This theory by Francis Galton appeared in and was explained in the book The Psychology Book by Catherine Collin, Voula Grand, Nigel Benson, Merrin Lazyan, Joannah Ginsburg, Marcus Weeks. Galton was first interested in the concept of whether abilities of people are either inborn or learned after birth. He was inspired by his relatives, because many of them were gifted individuals, including the famous evolutionary biologist Charles Darwin. Galton was the first person to give the thought of identifying “nature” and “nurture”, the two ingredients to compose the personality of a person. Nature is what is inherited within the person; nurture is what is experienced after the birth of the person, this may be the environment he lives in, or what he learns etc. These two sources differ from each other particularly.
When Galton was doing research towards inherited traits for his book Hereditary Genius, he found that most of the highly talented individuals were often in certain families, certain growing environments. These people’s intelligence was certainly not only from their nature but also from their privileged home environment, which was how they were nurtured. Galton once stated that “Characteristics cling to families.” (Galton, 1822-1911) Many examples are pieces of evidence that support this claim, even including himself, a great polymath grew up in a wealthy environment and was able to receive unusually high education, which was not accessible to most of the people.
Although Galton suggested that both nature and nurture are very important components of a person’s personality, the balance is also questioned. Therefore, Galton’s theory explains both elements are indispensable. First of all, nature may set the limit to how we develop in the world, for example, no matter how hard a person practices, how much he puts effort towards swimming, how well his coach works trains him, if he has no talent towards swimming, he will never become better than the other swimmer who is talented and works hard. Hence, nature limits on how a person may thrive amongst the community. However, it is also essential to realize that even with highest natural gifts may be badly affected by “starved by defective nurture.” (Galton, 1822-1911) For instance, if a person has an extraordinary intelligence, but his family’s condition could not afford the fees for him to receive education, then his gift is completely wasted. Thus, if the talent is not through education, then it has no use upon the person. The debate of “which component is the determining factor” continues even to nowadays. Some people agree that to receive an education is more important than ever, while others think that there’re no gifted people in this world, everyone is fairly treated.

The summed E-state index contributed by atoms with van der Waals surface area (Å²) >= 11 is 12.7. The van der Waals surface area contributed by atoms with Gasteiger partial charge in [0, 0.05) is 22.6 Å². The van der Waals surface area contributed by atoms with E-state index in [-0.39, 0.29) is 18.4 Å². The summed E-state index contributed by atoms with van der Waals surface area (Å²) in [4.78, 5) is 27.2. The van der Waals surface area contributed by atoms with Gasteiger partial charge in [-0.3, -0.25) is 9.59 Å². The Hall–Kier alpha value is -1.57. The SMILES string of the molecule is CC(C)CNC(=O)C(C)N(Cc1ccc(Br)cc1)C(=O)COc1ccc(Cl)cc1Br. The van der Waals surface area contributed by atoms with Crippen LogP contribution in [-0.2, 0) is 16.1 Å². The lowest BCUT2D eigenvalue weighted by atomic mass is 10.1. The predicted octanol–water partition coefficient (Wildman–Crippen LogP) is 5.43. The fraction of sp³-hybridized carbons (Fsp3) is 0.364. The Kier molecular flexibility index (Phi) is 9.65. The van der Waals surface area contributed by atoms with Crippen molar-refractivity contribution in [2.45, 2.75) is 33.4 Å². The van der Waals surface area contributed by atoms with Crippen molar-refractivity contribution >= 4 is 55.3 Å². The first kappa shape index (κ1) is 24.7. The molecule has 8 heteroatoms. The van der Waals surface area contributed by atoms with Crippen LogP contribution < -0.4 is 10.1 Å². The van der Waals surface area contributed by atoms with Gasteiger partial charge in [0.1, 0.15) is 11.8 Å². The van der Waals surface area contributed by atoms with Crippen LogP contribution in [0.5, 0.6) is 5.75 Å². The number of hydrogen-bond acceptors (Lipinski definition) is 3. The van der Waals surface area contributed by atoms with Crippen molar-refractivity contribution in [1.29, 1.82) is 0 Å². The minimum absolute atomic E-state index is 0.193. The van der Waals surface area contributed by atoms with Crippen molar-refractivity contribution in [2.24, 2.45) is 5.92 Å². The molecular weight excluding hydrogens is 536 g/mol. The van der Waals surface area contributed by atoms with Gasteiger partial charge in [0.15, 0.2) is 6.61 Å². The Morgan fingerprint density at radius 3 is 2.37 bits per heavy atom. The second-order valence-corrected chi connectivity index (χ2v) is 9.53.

I think Galton’s idea relates to me, I need to thank my family for providing me such a nice source of education by giving me the opportunity to go to ISB. I cannot say that I am talented, but with the knowledge, I am given to learn every day at school, will help me thrive in life one day. With such education, I think it is crucial for all students here to precious it, and we should be grateful and use this chance efficiently.
As a conclusion, Francis Galton’s concept is true and relatable. He devoted most of his life to philosophy, and his theory of a person’s personality is composed of nature and nurture is still influential today. And nature and nurture are both vital components of a human’s personality.